<style type="text/css">
    .st1 {color: black; background-color: #aaaacc;}
    .st2 {color: white; background-color: #333366; visibility: visible;}
    </style>

    <script type="text/javascript">

    // Pass the classname to change
    function modStyle(c) {

    // get the stylesheets
    var sheets = document.styleSheets;

    // Go thru each sheet looking for the right class (selectorText)
    for (var i=0, sl=sheets.length; i<sl; i++) {
    var rules = sheets.cssRules;

    // Now the rules...
    for (var j=0, rl=rules.length; j<rl; j++) {

    // Check selectorText is same as .className
    if (rules[j].selectorText == '.'+c) {

    // Now change the visibility property
    rules[j].style['visibility'] = 'hidden';
    }
    }
    }
    }
    </script>

    </head><body>

    <div class="st1">Here is div 1</div>
    <div class="st2" onclick="modStyle(this.className)">Click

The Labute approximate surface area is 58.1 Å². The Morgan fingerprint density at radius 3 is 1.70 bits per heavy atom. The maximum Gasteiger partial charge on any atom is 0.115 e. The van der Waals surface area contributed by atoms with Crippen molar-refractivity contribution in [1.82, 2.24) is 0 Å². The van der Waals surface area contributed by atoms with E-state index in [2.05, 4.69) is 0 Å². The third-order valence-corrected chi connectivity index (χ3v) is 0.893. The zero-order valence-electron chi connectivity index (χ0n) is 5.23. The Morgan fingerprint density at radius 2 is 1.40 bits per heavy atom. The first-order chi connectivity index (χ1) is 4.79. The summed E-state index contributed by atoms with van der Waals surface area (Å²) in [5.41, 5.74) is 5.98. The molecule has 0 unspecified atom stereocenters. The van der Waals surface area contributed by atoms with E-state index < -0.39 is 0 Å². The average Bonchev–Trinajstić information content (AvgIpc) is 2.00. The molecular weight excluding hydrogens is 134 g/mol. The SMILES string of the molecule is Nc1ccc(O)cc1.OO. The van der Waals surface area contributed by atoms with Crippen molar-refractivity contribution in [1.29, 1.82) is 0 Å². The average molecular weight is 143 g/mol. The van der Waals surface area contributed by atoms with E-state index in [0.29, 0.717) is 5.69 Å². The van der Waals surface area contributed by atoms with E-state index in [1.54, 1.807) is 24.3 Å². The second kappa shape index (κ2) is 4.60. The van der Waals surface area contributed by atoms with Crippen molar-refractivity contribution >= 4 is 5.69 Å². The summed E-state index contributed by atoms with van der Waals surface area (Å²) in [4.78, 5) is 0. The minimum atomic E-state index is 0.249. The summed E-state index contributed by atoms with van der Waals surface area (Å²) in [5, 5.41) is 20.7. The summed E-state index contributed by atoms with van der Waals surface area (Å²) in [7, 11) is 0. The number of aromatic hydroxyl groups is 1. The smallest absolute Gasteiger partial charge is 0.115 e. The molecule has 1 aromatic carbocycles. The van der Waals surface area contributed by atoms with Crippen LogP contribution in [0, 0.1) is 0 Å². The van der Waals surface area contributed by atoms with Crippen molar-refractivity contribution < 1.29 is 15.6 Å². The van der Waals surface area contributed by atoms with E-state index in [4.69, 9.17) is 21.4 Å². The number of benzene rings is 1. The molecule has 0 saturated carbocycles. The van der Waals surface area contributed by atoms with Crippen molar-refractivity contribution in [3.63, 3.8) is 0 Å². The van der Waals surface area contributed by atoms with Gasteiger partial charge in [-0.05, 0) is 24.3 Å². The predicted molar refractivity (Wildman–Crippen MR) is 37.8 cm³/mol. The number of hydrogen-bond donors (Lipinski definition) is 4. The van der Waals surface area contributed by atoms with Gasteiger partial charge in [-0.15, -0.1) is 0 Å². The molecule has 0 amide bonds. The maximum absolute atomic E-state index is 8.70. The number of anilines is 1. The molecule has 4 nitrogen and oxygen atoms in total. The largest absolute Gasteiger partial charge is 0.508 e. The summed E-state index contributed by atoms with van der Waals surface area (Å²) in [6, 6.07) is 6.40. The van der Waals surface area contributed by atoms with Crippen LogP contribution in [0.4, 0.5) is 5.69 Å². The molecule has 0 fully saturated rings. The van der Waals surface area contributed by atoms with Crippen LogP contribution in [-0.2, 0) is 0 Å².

here to make all the divs with the same style (st2) go invisible</div>
    <div class="st2">Here is another div style st2</div>
    <div class="st2">Here is another div style st2</div>
    <div class="st2">Here is another div style st2</div>
    <div class="st2">Here is another div style st2</div>

    </body><html>

    Of course this is just play code, it wouldn't take much to be able to
    specify the property and the value to change it to also (say make them
    display none or change the background color).

    It works in Safari and Firefox on Mac, any comments?
     
    RobG, Dec 29, 2004
    #5
  6. lkrubner

    Fred Oz Guest

    RobG wrote:
    [...]
    Which will fail in IE as it puts an asterisk '*' in front of the
    selectorText. Here's a modified version of your script that allows for
    IE and also passes the selectorText, property and value:

    <!DOCTYPE HTML PUBLIC "-//W3C//DTD HTML 4.01//EN"
    "http://www.w3.org/TR/html4/strict.dtd">
    <html><head>
    <title>Mod Style Play</title>